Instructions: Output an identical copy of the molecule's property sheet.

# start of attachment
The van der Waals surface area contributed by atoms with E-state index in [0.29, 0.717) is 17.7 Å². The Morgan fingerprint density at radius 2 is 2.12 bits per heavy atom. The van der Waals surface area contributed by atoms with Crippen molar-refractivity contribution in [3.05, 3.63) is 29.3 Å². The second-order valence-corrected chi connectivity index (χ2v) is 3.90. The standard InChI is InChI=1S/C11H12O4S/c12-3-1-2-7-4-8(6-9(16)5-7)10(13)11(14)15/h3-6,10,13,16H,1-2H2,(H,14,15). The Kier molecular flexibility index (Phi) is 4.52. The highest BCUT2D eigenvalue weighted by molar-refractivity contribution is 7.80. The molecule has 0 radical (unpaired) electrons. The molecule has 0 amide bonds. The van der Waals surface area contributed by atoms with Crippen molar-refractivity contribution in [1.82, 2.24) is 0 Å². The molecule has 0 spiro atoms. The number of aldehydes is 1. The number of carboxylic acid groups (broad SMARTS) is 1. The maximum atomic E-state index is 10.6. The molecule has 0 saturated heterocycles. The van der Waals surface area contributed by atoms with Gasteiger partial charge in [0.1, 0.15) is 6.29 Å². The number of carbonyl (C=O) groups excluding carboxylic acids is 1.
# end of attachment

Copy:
The van der Waals surface area contributed by atoms with E-state index in [0.29, 0.717) is 17.7 Å². The Morgan fingerprint density at radius 2 is 2.12 bits per heavy atom. The van der Waals surface area contributed by atoms with Crippen molar-refractivity contribution in [3.05, 3.63) is 29.3 Å². The second-order valence-corrected chi connectivity index (χ2v) is 3.90. The standard InChI is InChI=1S/C11H12O4S/c12-3-1-2-7-4-8(6-9(16)5-7)10(13)11(14)15/h3-6,10,13,16H,1-2H2,(H,14,15). The Kier molecular flexibility index (Phi) is 4.52. The highest BCUT2D eigenvalue weighted by molar-refractivity contribution is 7.80. The molecule has 0 radical (unpaired) electrons. The molecule has 0 amide bonds. The van der Waals surface area contributed by atoms with Crippen molar-refractivity contribution in [1.82, 2.24) is 0 Å². The molecule has 0 spiro atoms. The number of aldehydes is 1. The number of carboxylic acid groups (broad SMARTS) is 1. The maximum atomic E-state index is 10.6. The molecule has 0 saturated heterocycles. The van der Waals surface area contributed by atoms with Gasteiger partial charge in [0.1, 0.15) is 6.29 Å². The number of carbonyl (C=O) groups excluding carboxylic acids is 1.